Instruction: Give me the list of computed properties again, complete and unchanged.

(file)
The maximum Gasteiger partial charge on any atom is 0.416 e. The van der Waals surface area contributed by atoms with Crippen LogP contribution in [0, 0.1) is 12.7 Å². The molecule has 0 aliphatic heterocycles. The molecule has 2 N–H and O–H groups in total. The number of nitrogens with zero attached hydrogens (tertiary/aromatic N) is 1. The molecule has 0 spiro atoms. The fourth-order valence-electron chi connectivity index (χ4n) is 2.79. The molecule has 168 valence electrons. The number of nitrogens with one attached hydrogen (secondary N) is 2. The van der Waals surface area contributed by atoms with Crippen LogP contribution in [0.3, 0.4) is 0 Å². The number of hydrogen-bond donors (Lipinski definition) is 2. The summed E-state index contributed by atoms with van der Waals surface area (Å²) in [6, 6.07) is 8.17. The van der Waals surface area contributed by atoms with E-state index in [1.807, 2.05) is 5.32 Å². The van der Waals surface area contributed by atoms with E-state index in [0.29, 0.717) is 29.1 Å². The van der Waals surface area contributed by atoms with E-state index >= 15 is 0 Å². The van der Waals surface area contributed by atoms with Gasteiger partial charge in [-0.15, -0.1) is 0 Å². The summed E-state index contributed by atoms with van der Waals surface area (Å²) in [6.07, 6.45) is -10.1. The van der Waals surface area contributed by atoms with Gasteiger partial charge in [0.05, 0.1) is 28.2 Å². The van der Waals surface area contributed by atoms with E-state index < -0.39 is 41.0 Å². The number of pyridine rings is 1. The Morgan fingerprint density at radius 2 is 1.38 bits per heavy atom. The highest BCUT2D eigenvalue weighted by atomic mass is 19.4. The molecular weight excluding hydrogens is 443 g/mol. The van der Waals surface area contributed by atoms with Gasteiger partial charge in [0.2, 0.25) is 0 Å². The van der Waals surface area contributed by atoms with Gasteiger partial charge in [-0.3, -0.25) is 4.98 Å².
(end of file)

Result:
The maximum Gasteiger partial charge on any atom is 0.416 e. The van der Waals surface area contributed by atoms with Crippen LogP contribution in [0, 0.1) is 12.7 Å². The molecule has 0 aliphatic heterocycles. The molecule has 2 N–H and O–H groups in total. The number of nitrogens with zero attached hydrogens (tertiary/aromatic N) is 1. The molecule has 0 spiro atoms. The fourth-order valence-electron chi connectivity index (χ4n) is 2.79. The molecule has 168 valence electrons. The number of nitrogens with one attached hydrogen (secondary N) is 2. The van der Waals surface area contributed by atoms with Crippen LogP contribution in [0.3, 0.4) is 0 Å². The number of hydrogen-bond donors (Lipinski definition) is 2. The summed E-state index contributed by atoms with van der Waals surface area (Å²) in [6, 6.07) is 8.17. The van der Waals surface area contributed by atoms with E-state index in [1.807, 2.05) is 5.32 Å². The van der Waals surface area contributed by atoms with E-state index in [0.29, 0.717) is 29.1 Å². The van der Waals surface area contributed by atoms with E-state index >= 15 is 0 Å². The van der Waals surface area contributed by atoms with Gasteiger partial charge in [-0.15, -0.1) is 0 Å². The summed E-state index contributed by atoms with van der Waals surface area (Å²) in [6.07, 6.45) is -10.1. The van der Waals surface area contributed by atoms with Gasteiger partial charge in [0.05, 0.1) is 28.2 Å². The van der Waals surface area contributed by atoms with E-state index < -0.39 is 41.0 Å². The number of pyridine rings is 1. The Morgan fingerprint density at radius 2 is 1.38 bits per heavy atom. The highest BCUT2D eigenvalue weighted by atomic mass is 19.4. The molecular weight excluding hydrogens is 443 g/mol. The van der Waals surface area contributed by atoms with Gasteiger partial charge in [0.2, 0.25) is 0 Å². The van der Waals surface area contributed by atoms with Gasteiger partial charge in [-0.3, -0.25) is 4.98 Å².